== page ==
Studying the social effects of marriage is seldom without surprise for the researcher because those effects manifest themselves in some of the most unexpected locations. This dynamic confirms that the family is the foundation of civilization, and a concurring case study of this dynamic is Russia’s declining demography and its significant geopolitical import.
Writing recently in Foreign Affairs magazine, Nicholas Eberstadt of the National Bureau of Asian Research argued: “Over the past two decades, Russia has been caught in the grip of a devastating and highly anomalous peacetime population crisis.” Yearly deaths in Russia are exceeding new births by 800,000 per year, disease is ubiquitous, and life expectancy is below several developing sub-Saharan African countries.
According to Eberstadt, one of the many factors contributing to Russia’s decline is “family formation trends,” including sub-replacement-level birth rates and a divorce rate of 56 percent. These family-related factors are substantial in themselves, but a body of research shows that familial stability also correlates to better performance on a number of indicators that are also problematic in Russian society. A number of the other facts Eberstadt mentions as causes of concern – risky behaviors, educational performance, and public health – have correlatives with familial and marital stability, and the literature suggests that an increase in the strength and stability of familial ties in Russia might go far to ameliorate those problematic factors as well. Indeed, recent MARRI research on the social effects of marriage (and divorce) suggest that only an unfeasibly exorbitant amount of social spending would be able to rectify the social costs of fragmented families.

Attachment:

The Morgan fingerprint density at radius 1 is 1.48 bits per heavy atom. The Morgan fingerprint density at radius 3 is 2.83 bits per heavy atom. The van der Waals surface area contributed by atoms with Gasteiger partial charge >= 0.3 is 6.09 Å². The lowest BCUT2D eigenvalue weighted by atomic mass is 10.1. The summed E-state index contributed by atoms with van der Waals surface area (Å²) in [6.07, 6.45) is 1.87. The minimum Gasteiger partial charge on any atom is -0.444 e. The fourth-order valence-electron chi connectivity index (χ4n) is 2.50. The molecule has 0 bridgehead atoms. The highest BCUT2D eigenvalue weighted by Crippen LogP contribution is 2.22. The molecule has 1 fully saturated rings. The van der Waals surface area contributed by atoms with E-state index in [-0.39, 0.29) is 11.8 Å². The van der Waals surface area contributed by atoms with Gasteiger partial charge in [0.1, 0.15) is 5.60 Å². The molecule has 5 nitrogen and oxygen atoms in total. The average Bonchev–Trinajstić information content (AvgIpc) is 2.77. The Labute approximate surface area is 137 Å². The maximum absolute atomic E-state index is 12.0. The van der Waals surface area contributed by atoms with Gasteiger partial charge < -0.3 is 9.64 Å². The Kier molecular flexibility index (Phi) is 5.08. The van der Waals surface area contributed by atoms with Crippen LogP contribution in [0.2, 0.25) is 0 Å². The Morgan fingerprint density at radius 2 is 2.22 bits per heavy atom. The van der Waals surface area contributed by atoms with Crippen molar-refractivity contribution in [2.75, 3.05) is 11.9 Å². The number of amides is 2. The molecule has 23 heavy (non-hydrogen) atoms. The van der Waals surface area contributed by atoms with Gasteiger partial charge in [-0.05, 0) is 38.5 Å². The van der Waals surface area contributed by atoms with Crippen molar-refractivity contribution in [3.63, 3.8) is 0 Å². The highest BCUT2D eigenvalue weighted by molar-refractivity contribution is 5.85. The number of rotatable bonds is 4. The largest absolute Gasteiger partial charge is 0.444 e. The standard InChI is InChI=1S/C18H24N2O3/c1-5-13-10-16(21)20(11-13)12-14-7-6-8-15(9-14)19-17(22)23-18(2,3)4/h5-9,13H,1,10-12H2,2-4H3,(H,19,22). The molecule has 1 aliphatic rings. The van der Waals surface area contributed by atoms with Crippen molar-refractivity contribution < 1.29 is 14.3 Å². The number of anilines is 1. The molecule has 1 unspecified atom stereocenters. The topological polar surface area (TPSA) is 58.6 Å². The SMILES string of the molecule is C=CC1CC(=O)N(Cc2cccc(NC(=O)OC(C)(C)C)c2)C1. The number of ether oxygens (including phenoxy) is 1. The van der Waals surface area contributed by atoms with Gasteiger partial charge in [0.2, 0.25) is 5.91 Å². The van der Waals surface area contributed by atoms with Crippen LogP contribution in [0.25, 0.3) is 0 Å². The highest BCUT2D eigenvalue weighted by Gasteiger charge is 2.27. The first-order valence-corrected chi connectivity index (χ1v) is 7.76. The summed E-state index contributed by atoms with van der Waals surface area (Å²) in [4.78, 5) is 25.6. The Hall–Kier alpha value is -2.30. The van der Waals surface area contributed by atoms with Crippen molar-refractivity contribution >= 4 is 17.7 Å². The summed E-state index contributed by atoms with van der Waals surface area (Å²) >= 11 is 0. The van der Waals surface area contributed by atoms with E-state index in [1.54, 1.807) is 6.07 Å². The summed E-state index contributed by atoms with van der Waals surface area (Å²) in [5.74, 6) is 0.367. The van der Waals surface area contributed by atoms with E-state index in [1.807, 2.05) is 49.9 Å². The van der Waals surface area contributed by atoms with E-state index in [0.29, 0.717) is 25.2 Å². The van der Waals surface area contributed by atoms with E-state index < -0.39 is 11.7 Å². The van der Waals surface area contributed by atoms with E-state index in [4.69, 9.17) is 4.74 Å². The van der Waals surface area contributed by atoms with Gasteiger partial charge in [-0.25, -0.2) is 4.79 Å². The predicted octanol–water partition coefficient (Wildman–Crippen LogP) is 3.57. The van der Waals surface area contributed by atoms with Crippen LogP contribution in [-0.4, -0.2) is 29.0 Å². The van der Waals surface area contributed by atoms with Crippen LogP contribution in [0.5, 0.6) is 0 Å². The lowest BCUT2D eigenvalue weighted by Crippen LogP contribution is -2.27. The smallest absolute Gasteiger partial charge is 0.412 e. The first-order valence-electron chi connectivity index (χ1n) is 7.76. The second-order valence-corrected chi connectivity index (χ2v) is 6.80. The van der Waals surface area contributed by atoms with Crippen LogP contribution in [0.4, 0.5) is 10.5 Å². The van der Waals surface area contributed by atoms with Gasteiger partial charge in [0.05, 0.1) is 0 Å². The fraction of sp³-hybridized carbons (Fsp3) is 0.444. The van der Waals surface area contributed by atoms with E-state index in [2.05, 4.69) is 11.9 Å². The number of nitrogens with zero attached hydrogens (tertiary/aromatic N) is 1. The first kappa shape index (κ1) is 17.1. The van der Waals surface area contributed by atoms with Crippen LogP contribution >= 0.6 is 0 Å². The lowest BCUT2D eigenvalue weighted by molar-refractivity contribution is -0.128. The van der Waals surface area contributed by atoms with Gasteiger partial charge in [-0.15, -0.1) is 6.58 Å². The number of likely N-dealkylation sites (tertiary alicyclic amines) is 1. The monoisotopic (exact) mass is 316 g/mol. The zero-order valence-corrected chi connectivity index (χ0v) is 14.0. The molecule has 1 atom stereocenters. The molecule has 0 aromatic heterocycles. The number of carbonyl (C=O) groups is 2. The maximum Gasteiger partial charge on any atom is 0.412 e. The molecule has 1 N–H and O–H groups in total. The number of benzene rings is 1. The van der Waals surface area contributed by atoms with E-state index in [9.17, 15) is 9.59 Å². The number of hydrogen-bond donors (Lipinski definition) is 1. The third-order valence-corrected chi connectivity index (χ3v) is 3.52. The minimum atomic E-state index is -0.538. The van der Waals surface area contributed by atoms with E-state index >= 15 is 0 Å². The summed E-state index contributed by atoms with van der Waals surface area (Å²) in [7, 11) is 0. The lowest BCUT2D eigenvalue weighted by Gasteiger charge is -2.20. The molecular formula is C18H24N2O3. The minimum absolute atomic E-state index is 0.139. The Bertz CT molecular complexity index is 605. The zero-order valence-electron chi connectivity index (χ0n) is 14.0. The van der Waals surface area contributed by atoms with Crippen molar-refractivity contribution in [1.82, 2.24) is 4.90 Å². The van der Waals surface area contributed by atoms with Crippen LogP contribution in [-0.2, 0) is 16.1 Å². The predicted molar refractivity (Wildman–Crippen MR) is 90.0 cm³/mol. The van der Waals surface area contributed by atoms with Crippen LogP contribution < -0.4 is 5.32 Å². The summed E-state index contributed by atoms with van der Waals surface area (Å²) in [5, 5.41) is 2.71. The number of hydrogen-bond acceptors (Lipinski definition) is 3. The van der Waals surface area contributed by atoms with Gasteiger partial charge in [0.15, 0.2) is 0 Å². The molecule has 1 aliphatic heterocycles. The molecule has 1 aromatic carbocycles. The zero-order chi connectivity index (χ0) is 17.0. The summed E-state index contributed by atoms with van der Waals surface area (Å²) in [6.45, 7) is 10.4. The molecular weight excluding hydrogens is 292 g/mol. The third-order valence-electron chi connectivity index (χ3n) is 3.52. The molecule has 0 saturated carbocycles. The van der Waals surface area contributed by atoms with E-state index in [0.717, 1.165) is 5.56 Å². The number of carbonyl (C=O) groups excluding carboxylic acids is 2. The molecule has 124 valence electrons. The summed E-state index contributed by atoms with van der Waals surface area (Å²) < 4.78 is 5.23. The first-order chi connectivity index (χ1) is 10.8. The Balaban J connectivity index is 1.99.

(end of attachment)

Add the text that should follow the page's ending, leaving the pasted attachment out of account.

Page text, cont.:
While simple reduction of all of Russia’s ills to a function of family structure exclusively would be too myopic, the Russian Case Study confirms the correlation between familial instability and social weakness more broadly, and it demonstrates that MARRI’s research has applicability on both a domestic and an international scale.